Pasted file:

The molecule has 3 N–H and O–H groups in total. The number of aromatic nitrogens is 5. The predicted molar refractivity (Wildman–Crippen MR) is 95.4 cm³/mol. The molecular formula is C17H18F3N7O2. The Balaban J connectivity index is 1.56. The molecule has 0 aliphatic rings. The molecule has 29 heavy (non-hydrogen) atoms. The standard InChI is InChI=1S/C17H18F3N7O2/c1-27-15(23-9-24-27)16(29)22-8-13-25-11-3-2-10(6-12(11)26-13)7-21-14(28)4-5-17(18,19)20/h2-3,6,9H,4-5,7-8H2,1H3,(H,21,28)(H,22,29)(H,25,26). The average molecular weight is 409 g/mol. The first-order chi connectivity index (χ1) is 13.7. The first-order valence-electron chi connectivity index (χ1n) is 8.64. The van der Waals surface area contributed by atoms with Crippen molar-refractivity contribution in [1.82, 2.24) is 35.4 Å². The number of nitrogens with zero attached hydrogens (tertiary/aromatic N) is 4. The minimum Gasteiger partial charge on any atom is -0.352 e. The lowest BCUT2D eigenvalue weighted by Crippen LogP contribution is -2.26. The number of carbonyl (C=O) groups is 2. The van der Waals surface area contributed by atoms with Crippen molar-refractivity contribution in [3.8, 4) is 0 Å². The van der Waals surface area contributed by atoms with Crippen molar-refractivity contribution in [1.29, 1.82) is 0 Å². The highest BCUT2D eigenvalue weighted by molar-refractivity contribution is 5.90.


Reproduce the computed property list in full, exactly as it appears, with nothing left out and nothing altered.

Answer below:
The molecule has 3 N–H and O–H groups in total. The number of aromatic nitrogens is 5. The predicted molar refractivity (Wildman–Crippen MR) is 95.4 cm³/mol. The molecular formula is C17H18F3N7O2. The Balaban J connectivity index is 1.56. The molecule has 0 aliphatic rings. The molecule has 29 heavy (non-hydrogen) atoms. The standard InChI is InChI=1S/C17H18F3N7O2/c1-27-15(23-9-24-27)16(29)22-8-13-25-11-3-2-10(6-12(11)26-13)7-21-14(28)4-5-17(18,19)20/h2-3,6,9H,4-5,7-8H2,1H3,(H,21,28)(H,22,29)(H,25,26). The average molecular weight is 409 g/mol. The first-order chi connectivity index (χ1) is 13.7. The first-order valence-electron chi connectivity index (χ1n) is 8.64. The van der Waals surface area contributed by atoms with Crippen molar-refractivity contribution in [1.82, 2.24) is 35.4 Å². The number of nitrogens with zero attached hydrogens (tertiary/aromatic N) is 4. The minimum Gasteiger partial charge on any atom is -0.352 e. The lowest BCUT2D eigenvalue weighted by Crippen LogP contribution is -2.26. The number of carbonyl (C=O) groups is 2. The van der Waals surface area contributed by atoms with Crippen molar-refractivity contribution in [3.8, 4) is 0 Å². The van der Waals surface area contributed by atoms with Crippen molar-refractivity contribution in [1.29, 1.82) is 0 Å². The highest BCUT2D eigenvalue weighted by molar-refractivity contribution is 5.90.